At graveyard of unknown quake victims, Syrians seek news of the missing
By Khalil Ashawi
JANDARIS, Syria (Reuters) – The simple gravestone of a girl killed in last month’s earthquake in Syria bears no name, but notes she was wearing a green sweater at the time of her burial, a description left in the hope it may help someone identify her.
The bodies of up to 70 unidentified people have been buried in the cemetery in the northern Syrian town of Jandaris since the devastating Feb. 6 earthquake
The cemetery’s caretaker Maysara al-Hussein said people burying unknown victims would sometimes take pictures of their faces.
“Other times – for this child for example – they couldn’t take a picture. Why? Because of disfigurement or because there’s no one who can identify her,” he added.
“So we wrote down that she was wearing a green sweater, things like that.”
Hussein shows the images to people who visit looking for missing loved ones. Occasionally, he has managed to identify a person and guided relatives to their tombstone. But more often, he is unable to help and points them to other graveyards to continue their search.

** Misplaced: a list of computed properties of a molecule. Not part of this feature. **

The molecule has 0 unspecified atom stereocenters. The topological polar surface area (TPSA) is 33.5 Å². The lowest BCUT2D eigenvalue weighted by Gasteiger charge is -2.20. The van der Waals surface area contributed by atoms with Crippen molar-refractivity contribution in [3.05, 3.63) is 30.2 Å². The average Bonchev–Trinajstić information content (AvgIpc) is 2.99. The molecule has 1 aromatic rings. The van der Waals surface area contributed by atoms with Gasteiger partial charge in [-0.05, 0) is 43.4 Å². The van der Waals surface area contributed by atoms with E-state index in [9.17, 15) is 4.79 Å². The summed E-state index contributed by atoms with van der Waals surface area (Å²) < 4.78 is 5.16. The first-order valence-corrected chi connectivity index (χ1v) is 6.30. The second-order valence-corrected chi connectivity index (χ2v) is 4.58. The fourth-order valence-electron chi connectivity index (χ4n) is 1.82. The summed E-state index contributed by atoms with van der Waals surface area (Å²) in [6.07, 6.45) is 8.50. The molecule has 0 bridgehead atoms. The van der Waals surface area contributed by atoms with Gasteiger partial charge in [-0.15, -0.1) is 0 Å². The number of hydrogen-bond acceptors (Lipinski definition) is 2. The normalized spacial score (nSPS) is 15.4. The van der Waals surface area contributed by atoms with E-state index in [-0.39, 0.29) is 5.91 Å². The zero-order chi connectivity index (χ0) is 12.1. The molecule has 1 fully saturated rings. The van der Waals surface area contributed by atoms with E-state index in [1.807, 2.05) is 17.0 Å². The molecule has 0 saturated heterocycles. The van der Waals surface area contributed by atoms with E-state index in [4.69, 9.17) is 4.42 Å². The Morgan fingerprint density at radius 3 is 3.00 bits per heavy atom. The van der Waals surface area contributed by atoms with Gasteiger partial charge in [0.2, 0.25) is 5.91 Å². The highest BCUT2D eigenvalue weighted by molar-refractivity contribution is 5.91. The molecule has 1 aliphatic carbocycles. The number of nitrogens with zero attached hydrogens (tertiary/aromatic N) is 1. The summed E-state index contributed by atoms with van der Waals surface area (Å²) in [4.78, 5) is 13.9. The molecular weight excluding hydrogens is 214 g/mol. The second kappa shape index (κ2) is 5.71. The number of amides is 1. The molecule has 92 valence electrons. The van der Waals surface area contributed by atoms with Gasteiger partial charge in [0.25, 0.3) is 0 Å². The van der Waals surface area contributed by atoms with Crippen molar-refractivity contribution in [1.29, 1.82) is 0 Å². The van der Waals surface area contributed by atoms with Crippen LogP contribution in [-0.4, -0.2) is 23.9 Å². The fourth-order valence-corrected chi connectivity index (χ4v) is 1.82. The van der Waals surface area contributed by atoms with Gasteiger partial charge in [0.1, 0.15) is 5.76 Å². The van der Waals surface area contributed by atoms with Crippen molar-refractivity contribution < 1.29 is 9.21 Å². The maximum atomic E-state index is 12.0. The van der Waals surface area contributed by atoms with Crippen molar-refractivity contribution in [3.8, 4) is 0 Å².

Local authorities have no figures for the number of people still missing since the earthquake, which killed thousands of people in Syria and tens of thousands in Turkey.
In Jandaris, Intisar Sheikho is still waiting for news of her 12-year-old nephew, Mustafa.
He was not found in the rubble of the building where his mother and two of his siblings died. One of his brothers survived as did his father, though he sustained a brain injury and is now being cared for at Sheikho’s home.
She visited the cemetery but did not find Mustafa among the photos.
“I am still making contacts but I’m not finding any news about him,” she said, weeping as she stood near a pile of rubble and twisted metal bars where the building once stood.
Fadel El Jaber, 65, is searching for three grandchildren missing since their apartment block collapsed in the town of Salqin. The bodies of their father, mother and two siblings were recovered.
“More than 50 people died here. Two or three survived, and those three remain missing,” Jaber said, standing on rubble.
There had been rumours the three – Mohamed, 13, Cham, 11, and Sahar, 6 – had survived, he added, appealing for information as he looked at family photos on his phone. He said they had been reported missing to local police.
“We heard from the beginning that they were out, but until now this hasn’t been confirmed. We just want some news to prove whether they made it out or not.”
(Writing by Tala Ramadan and Tom Perry, editing by Ed Osmond)